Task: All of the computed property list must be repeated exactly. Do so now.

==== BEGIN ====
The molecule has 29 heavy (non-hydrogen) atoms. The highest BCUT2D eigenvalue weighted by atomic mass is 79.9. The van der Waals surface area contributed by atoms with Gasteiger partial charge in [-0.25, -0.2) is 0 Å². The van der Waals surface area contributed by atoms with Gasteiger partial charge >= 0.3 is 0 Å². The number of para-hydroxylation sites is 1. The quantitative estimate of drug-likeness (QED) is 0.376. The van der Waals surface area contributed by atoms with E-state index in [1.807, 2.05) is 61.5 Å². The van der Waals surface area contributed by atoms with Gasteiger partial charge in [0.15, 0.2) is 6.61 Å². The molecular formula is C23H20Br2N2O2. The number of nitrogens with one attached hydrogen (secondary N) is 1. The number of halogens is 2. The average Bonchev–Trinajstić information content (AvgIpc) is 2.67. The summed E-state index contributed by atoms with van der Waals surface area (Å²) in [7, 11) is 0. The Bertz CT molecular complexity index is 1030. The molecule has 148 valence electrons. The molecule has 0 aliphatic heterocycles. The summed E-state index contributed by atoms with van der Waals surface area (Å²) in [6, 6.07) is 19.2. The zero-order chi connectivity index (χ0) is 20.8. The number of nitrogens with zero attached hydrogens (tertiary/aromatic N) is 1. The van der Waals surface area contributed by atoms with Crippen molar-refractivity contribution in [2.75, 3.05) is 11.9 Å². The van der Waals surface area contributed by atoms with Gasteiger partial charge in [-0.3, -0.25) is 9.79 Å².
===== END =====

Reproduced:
The molecule has 29 heavy (non-hydrogen) atoms. The highest BCUT2D eigenvalue weighted by atomic mass is 79.9. The van der Waals surface area contributed by atoms with Gasteiger partial charge in [-0.25, -0.2) is 0 Å². The van der Waals surface area contributed by atoms with Gasteiger partial charge >= 0.3 is 0 Å². The number of para-hydroxylation sites is 1. The quantitative estimate of drug-likeness (QED) is 0.376. The van der Waals surface area contributed by atoms with E-state index in [1.807, 2.05) is 61.5 Å². The van der Waals surface area contributed by atoms with Gasteiger partial charge in [0.15, 0.2) is 6.61 Å². The molecular formula is C23H20Br2N2O2. The number of nitrogens with one attached hydrogen (secondary N) is 1. The number of halogens is 2. The average Bonchev–Trinajstić information content (AvgIpc) is 2.67. The summed E-state index contributed by atoms with van der Waals surface area (Å²) in [7, 11) is 0. The Bertz CT molecular complexity index is 1030. The molecule has 148 valence electrons. The molecule has 0 aliphatic heterocycles. The summed E-state index contributed by atoms with van der Waals surface area (Å²) in [6, 6.07) is 19.2. The zero-order chi connectivity index (χ0) is 20.8. The number of nitrogens with zero attached hydrogens (tertiary/aromatic N) is 1. The van der Waals surface area contributed by atoms with Crippen molar-refractivity contribution in [2.75, 3.05) is 11.9 Å². The van der Waals surface area contributed by atoms with Gasteiger partial charge in [-0.3, -0.25) is 9.79 Å².